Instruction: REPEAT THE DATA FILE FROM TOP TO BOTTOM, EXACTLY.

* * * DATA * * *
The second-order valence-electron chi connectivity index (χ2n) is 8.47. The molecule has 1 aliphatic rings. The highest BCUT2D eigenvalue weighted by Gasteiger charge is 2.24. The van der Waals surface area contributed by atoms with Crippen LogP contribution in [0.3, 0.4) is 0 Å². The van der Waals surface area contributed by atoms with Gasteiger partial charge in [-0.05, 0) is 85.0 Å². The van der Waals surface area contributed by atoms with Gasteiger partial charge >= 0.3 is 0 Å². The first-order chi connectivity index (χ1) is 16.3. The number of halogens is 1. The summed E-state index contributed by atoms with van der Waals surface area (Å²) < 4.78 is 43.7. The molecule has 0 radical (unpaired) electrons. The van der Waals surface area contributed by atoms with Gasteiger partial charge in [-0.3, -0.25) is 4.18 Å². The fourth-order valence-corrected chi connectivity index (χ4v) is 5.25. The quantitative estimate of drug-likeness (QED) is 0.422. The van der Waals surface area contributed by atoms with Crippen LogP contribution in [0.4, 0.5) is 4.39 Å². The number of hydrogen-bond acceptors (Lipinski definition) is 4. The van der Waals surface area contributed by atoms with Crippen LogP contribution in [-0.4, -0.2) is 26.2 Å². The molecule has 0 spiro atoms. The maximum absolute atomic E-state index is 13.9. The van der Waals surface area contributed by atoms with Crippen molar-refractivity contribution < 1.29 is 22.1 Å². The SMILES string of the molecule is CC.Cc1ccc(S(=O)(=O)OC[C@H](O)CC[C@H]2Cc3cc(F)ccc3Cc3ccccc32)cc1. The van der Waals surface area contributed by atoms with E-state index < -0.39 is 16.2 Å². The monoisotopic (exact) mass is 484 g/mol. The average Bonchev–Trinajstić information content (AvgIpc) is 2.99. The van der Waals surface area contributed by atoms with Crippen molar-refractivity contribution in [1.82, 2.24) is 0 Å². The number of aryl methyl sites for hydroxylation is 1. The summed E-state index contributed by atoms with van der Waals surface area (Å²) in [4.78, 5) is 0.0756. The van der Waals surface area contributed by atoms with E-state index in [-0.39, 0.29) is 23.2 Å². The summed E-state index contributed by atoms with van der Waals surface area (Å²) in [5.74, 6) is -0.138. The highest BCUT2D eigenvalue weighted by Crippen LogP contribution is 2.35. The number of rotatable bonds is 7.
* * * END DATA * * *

The second-order valence-electron chi connectivity index (χ2n) is 8.47. The molecule has 1 aliphatic rings. The highest BCUT2D eigenvalue weighted by Gasteiger charge is 2.24. The van der Waals surface area contributed by atoms with Crippen LogP contribution in [0.3, 0.4) is 0 Å². The van der Waals surface area contributed by atoms with Gasteiger partial charge in [-0.05, 0) is 85.0 Å². The van der Waals surface area contributed by atoms with Gasteiger partial charge >= 0.3 is 0 Å². The first-order chi connectivity index (χ1) is 16.3. The number of halogens is 1. The summed E-state index contributed by atoms with van der Waals surface area (Å²) < 4.78 is 43.7. The molecule has 0 radical (unpaired) electrons. The van der Waals surface area contributed by atoms with Gasteiger partial charge in [-0.3, -0.25) is 4.18 Å². The fourth-order valence-corrected chi connectivity index (χ4v) is 5.25. The quantitative estimate of drug-likeness (QED) is 0.422. The van der Waals surface area contributed by atoms with Crippen LogP contribution in [0.4, 0.5) is 4.39 Å². The number of hydrogen-bond acceptors (Lipinski definition) is 4. The van der Waals surface area contributed by atoms with Crippen LogP contribution in [-0.4, -0.2) is 26.2 Å². The molecule has 0 spiro atoms. The maximum absolute atomic E-state index is 13.9. The van der Waals surface area contributed by atoms with Crippen molar-refractivity contribution < 1.29 is 22.1 Å². The SMILES string of the molecule is CC.Cc1ccc(S(=O)(=O)OC[C@H](O)CC[C@H]2Cc3cc(F)ccc3Cc3ccccc32)cc1. The van der Waals surface area contributed by atoms with E-state index < -0.39 is 16.2 Å². The monoisotopic (exact) mass is 484 g/mol. The average Bonchev–Trinajstić information content (AvgIpc) is 2.99. The van der Waals surface area contributed by atoms with Crippen molar-refractivity contribution in [1.82, 2.24) is 0 Å². The number of aryl methyl sites for hydroxylation is 1. The summed E-state index contributed by atoms with van der Waals surface area (Å²) in [4.78, 5) is 0.0756. The van der Waals surface area contributed by atoms with E-state index in [-0.39, 0.29) is 23.2 Å². The summed E-state index contributed by atoms with van der Waals surface area (Å²) in [5.74, 6) is -0.138. The highest BCUT2D eigenvalue weighted by Crippen LogP contribution is 2.35. The number of rotatable bonds is 7.